Ever since I discovered a decommissioned Game King machine in my grandfather’s den, I’ve been fascinated by video poker. Jacks or Better, Joker Poker, Double Double Bonus, Deuces Wild… How could a single machine be home to such multitudes?
These days, I grind the Game Kings at my favorite Las Vegas casinos. But my love for the game originated in that cozy den way back when. Over the years, I’ve come to appreciate the real money video poker community, especially the slang terms coined by its diverse members.
Full Pay Video Poker
In video poker parlance, a “full pay” game is one which offers the best possible pay table, and thus the highest possible payback percentage (more on this to come).
For example, in the foundational game known as Jacks or Better, most versions pay out nine coins for making a full house and six coins for landing a flush. The full 9/6 pay table can be found below.
Jacks or Better 9/6 Full Pay Table:
|Four of a Kind||25|
|Three of a Kind||3|
|One Pair (Jacks or Better)||1|
When you play Jacks or Better using this 9/6 full pay table, the game offers players who use basic strategy a 99.54% payback rate.
Thus, you’ll find 8/6 and 9/5 pay tables on Jacks or Better, which is one way casinos trick unsuspecting players. They see most of the numbers they’re used to, like the 250 coins for a royal flush and 50 coins for a straight flush, so they don’t bother thinking about why those crucial full house and flush payouts are slightly different.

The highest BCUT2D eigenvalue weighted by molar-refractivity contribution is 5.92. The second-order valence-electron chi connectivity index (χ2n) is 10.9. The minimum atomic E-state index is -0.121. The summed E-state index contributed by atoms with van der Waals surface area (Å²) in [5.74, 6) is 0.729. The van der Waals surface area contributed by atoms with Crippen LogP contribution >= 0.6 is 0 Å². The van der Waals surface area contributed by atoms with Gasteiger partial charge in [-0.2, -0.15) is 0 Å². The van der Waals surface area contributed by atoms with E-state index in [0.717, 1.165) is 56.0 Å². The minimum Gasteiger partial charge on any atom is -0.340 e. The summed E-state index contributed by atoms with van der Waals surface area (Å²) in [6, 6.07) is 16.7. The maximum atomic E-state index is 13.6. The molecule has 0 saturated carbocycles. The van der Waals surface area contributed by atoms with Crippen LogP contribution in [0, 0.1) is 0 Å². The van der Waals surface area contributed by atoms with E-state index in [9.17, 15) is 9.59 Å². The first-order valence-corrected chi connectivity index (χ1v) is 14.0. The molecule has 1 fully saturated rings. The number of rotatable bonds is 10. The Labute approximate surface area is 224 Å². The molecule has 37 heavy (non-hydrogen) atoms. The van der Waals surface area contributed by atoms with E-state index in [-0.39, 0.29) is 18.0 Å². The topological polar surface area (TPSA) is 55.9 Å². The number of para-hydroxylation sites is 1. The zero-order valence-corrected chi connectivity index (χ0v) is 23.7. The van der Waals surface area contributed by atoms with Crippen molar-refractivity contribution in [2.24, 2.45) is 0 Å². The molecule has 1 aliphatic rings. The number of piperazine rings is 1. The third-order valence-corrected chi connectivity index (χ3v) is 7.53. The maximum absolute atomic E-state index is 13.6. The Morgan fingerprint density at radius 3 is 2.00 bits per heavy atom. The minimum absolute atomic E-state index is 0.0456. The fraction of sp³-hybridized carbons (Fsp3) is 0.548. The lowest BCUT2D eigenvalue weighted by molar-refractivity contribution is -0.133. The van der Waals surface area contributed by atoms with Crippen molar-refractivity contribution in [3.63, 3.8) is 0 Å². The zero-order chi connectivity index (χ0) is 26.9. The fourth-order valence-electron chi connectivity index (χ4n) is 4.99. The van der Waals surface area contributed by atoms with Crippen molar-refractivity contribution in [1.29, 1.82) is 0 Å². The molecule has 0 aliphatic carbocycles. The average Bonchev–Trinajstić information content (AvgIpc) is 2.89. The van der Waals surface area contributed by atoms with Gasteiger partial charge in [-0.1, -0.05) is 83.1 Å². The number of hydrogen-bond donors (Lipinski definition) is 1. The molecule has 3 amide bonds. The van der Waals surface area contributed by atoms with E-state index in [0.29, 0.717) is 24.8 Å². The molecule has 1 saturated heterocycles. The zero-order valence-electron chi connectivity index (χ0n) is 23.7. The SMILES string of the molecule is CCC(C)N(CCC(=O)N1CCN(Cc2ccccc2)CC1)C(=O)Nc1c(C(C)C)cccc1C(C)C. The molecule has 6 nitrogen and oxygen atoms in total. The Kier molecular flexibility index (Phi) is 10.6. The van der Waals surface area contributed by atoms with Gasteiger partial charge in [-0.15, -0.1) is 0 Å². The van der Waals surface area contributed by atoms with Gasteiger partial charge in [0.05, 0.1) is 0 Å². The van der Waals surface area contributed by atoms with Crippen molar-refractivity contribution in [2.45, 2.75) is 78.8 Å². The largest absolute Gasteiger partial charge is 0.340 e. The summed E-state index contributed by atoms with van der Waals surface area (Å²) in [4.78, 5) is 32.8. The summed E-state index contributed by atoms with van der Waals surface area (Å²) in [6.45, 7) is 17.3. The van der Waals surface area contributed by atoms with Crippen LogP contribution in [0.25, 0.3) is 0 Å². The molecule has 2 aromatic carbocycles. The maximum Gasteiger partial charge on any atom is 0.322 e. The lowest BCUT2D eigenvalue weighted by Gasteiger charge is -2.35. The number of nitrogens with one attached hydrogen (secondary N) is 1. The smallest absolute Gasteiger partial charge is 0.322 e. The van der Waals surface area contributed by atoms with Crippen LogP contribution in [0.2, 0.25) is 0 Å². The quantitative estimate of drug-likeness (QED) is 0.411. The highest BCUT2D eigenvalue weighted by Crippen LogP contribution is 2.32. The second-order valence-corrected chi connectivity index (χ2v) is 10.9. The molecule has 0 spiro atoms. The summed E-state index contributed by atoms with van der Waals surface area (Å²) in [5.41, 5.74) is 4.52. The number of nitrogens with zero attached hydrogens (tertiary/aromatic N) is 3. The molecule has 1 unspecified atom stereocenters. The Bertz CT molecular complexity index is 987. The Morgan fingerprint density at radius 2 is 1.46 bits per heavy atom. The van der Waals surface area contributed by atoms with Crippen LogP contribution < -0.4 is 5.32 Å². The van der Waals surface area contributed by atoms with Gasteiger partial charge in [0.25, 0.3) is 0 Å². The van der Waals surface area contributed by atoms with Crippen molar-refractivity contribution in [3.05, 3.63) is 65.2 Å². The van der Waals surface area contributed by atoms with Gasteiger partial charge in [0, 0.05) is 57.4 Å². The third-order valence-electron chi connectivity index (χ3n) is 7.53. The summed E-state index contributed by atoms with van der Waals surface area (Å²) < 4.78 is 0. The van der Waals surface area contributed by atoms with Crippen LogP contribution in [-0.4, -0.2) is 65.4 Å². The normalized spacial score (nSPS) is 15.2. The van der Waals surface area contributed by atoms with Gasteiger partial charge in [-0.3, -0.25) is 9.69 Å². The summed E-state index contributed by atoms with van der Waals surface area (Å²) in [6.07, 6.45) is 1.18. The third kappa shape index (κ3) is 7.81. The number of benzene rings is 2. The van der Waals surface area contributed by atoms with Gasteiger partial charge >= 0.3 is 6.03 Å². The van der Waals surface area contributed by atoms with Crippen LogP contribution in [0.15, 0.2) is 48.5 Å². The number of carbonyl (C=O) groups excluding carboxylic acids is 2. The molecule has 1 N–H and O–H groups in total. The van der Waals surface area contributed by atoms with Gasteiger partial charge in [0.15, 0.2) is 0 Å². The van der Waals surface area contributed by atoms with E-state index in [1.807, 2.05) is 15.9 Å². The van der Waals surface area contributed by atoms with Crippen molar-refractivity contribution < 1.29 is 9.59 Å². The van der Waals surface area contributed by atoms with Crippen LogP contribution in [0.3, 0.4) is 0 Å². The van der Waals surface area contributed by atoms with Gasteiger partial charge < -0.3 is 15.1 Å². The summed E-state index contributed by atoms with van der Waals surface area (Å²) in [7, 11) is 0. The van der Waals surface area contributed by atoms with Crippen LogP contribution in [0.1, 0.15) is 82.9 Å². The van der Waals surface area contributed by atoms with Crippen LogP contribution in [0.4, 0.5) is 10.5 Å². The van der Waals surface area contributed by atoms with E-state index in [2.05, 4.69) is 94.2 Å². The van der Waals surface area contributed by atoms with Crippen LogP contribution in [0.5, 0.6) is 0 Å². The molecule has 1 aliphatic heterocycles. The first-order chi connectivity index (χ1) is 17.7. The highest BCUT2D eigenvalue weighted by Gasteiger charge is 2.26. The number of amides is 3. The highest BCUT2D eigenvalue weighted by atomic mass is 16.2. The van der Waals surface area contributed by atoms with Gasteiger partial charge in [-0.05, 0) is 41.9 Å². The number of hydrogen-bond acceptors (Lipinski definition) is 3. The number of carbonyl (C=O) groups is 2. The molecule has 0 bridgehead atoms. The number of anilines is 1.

But as you can see below, these modified pay tables are always worse than their full pay alternative.
Jacks or Better Pay Table Comparison:
|Pay Table||Payback Rate|
These so-called “low pay” versions of the game are scorned by sharp video poker players, and for good reason. Sacrificing percentage points off of your payback rate only gives the house a helping hand, and the casinos don’t need any additional help if you ask me.
Now that I’ve touched on the concept of payback percentage, here’s how these essential data points really work.
With a payback rate of 99.54% on 9/6 full pay Jacks or Better, for every $100 you put into the machine, you can theoretically expect to bring back $99.54 over the long run.
*That’s a theoretical probability, mind you. In reality, you’ll be losing the full $100, winning a few hundred, hitting the jackpot, or breaking even on any given session